Graphic design is the process of visual communication, and problem-solving through the correct use of typography, space, image and color.

The field is considered a subset of visual communication and communication design, but sometimes the term “graphic design” is used interchangeably with these due to overlapping skills involved.

Graphic designers use various methods to create and combine words, symbols, and images to create a visual representation of ideas and messages.

A graphic designer may use a combination of typography, visual arts and page layout techniques to produce a final result. Graphic design often refers to both the process (designing) by which the communication is created and the products (designs) which are generated.

Common uses of graphic design include identity (logos and branding), publications (magazines, newspapers and books), print advertisements, posters, billboards, website graphics and elements, signs and product packaging.

For example, a product package might include a logo or other artwork, organized text and pure design elements such as images, shapes and color which unify the piece.

Composition is one of the most important features of graphic design, especially when using pre-existing materials or diverse elements.graphic design-like activities span the history of humankind: from the caves of Lascaux, to Rome’s Trajan’s Column to the illuminated manuscripts of the Middle Ages, to the dazzling neons of Ginza.

 

Graphic Design What Is It and Its History

By John Tarr. A graphic design I made of the font “Arno Pro” back when I was in graphic arts school.

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In truth “Babylon, artisans pressed cuneiform inscriptions into clay bricks or tablets which were used for construction. The bricks gave information such as the name of the reigning monarch, the builder, or some other dignitary”.

Arguably, this could have be identified as the first billboard or road signs announcing the name of the governor of a state or mayor of the city today.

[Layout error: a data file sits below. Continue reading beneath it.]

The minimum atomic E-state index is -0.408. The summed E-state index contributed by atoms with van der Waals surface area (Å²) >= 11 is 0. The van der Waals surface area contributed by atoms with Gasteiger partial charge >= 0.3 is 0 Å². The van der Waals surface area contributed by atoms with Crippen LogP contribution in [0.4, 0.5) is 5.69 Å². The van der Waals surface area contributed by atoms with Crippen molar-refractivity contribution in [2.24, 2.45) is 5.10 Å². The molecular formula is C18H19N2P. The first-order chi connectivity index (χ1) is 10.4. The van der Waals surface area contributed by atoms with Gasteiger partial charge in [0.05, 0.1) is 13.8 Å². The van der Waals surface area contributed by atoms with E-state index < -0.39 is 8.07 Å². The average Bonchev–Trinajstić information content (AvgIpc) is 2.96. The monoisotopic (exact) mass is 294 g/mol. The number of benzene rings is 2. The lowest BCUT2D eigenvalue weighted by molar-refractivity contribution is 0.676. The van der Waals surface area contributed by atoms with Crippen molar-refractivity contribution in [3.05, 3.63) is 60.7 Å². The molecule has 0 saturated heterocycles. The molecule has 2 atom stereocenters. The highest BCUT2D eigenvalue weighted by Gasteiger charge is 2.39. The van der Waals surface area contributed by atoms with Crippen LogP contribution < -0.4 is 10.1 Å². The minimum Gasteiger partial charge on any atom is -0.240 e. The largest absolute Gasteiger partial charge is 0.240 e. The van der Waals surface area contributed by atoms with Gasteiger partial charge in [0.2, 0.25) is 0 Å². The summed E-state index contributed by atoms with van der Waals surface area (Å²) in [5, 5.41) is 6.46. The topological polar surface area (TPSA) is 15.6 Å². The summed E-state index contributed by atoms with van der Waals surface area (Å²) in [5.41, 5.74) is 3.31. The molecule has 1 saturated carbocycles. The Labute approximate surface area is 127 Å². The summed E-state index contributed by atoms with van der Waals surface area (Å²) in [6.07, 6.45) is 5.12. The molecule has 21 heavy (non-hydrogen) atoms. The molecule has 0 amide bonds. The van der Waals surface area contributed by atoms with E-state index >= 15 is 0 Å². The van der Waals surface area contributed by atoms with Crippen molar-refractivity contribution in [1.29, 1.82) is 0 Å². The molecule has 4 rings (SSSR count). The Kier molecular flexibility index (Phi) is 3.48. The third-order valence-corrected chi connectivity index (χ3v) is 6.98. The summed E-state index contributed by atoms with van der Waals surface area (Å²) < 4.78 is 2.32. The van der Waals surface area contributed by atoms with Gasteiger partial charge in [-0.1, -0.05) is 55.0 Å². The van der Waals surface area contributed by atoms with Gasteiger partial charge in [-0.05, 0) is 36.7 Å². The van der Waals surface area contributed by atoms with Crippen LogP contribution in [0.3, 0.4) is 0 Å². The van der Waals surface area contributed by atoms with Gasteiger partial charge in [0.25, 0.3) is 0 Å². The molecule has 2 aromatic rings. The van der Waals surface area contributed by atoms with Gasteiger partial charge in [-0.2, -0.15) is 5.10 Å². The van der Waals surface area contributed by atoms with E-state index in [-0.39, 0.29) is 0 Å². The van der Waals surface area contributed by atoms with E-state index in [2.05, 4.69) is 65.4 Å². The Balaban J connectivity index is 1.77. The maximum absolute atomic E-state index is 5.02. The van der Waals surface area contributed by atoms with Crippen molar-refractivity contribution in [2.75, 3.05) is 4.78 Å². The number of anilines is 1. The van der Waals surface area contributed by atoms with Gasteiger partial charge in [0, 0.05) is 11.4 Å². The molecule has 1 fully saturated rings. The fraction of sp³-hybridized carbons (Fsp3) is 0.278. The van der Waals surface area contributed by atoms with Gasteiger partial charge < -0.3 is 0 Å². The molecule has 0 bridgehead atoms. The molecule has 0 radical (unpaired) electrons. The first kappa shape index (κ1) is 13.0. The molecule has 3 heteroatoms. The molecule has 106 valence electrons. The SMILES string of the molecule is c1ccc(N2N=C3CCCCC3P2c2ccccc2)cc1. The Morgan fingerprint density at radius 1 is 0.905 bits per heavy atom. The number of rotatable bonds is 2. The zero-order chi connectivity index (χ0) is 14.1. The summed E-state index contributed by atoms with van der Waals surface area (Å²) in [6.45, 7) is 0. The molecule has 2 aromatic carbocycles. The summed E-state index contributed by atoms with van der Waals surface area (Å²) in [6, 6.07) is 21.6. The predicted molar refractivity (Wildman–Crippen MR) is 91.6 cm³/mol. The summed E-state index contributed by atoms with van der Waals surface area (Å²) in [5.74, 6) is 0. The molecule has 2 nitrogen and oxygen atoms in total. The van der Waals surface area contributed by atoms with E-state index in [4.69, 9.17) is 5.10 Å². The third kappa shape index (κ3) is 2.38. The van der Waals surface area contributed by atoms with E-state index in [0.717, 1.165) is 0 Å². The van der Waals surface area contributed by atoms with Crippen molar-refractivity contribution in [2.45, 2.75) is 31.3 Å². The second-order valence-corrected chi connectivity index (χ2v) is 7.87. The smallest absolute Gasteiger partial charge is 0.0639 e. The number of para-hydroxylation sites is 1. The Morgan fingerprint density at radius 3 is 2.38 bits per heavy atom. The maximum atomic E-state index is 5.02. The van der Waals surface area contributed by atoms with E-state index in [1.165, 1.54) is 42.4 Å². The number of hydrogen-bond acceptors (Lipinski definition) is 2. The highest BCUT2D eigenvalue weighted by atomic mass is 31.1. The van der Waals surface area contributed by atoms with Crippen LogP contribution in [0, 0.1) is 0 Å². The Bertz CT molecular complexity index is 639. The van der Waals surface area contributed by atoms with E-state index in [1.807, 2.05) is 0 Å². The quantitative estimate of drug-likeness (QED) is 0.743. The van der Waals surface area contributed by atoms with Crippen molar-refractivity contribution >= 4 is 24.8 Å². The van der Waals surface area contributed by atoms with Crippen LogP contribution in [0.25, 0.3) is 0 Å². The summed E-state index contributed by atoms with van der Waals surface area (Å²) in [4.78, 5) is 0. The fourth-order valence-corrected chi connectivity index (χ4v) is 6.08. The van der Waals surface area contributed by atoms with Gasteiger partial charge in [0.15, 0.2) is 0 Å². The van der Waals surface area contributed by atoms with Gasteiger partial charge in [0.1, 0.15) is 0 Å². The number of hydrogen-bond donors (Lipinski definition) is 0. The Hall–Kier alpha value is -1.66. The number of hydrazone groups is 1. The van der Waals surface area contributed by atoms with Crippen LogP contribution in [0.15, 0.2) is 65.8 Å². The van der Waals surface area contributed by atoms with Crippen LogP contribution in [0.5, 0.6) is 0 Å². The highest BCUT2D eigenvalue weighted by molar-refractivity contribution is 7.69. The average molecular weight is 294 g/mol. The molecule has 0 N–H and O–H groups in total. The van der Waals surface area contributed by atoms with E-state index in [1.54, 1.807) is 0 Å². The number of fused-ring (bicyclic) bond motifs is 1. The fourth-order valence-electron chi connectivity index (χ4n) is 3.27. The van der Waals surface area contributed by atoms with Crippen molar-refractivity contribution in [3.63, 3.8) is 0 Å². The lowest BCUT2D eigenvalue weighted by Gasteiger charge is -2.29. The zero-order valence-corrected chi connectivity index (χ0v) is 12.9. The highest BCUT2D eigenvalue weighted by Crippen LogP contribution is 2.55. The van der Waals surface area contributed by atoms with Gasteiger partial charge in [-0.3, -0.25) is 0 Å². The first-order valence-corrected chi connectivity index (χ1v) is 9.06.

The Egyptians developed a key communication by hieroglyphics which used picture symbols dating as far back as 136 B.C. found on the Rosetta Stone. “The Rosetta stone, found by one of Napoleon’s engineers was an advertisement for the Egyptian ruler, Ptolemy as the “true Son of the Sun, the Father of the Moon, and the Keeper of the Happiness of Men”

Further, the Egyptians also brought the invention of papyrus, paper made from reeds found along the Nile, on which they transcribed advertisements more common among their people at the time.

Between the dates of 500A.D. and 1450 A.D., also known as the “Dark Ages”, it was the Monks that kept the symbols and writings alive when much of the citizenry were stagnated in progressive learning in reading and writing.

In both this lengthy history and in the relatively recent explosion of visual communication in the 20th and 21st centuries, there is sometimes a blurring distinction and overlapping of advertising art, graphic design and fine art.

After all, they share many of the same elements, theories, principles, practices and languages, and sometimes the same benefactor or client. In advertising art the ultimate objective is the sale of goods and services.

 

Amazing that history is. If you would like to read more about this history go here.

 

Graphic Design What Is It and Its History

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The Rosetta Stone is a granodiorite stele inscribed with a decree issued at Memphis, Egypt, in 196 BC on behalf of King Ptolemy V. The decree appears in three scripts: the upper text is Ancient Egyptian hieroglyphs, the middle portion Demotic script, and the lowest Ancient Greek. Because it presents essentially the same text in all three scripts (with some minor differences among them), the stone provided the key to the modern understanding of Egyptian hieroglyphs.

The Rosetta Stone is a granodiorite stele inscribed with a decree issued at Memphis, Egypt, in 196 BC on behalf of King Ptolemy V. The decree appears in three scripts: the upper text is Ancient Egyptian hieroglyphs, the middle portion Demotic script, and the lowest Ancient Greek. Because it presents essentially the same text in all three scripts (with some minor differences among them), the stone provided the key to the modern understanding of Egyptian hieroglyphs.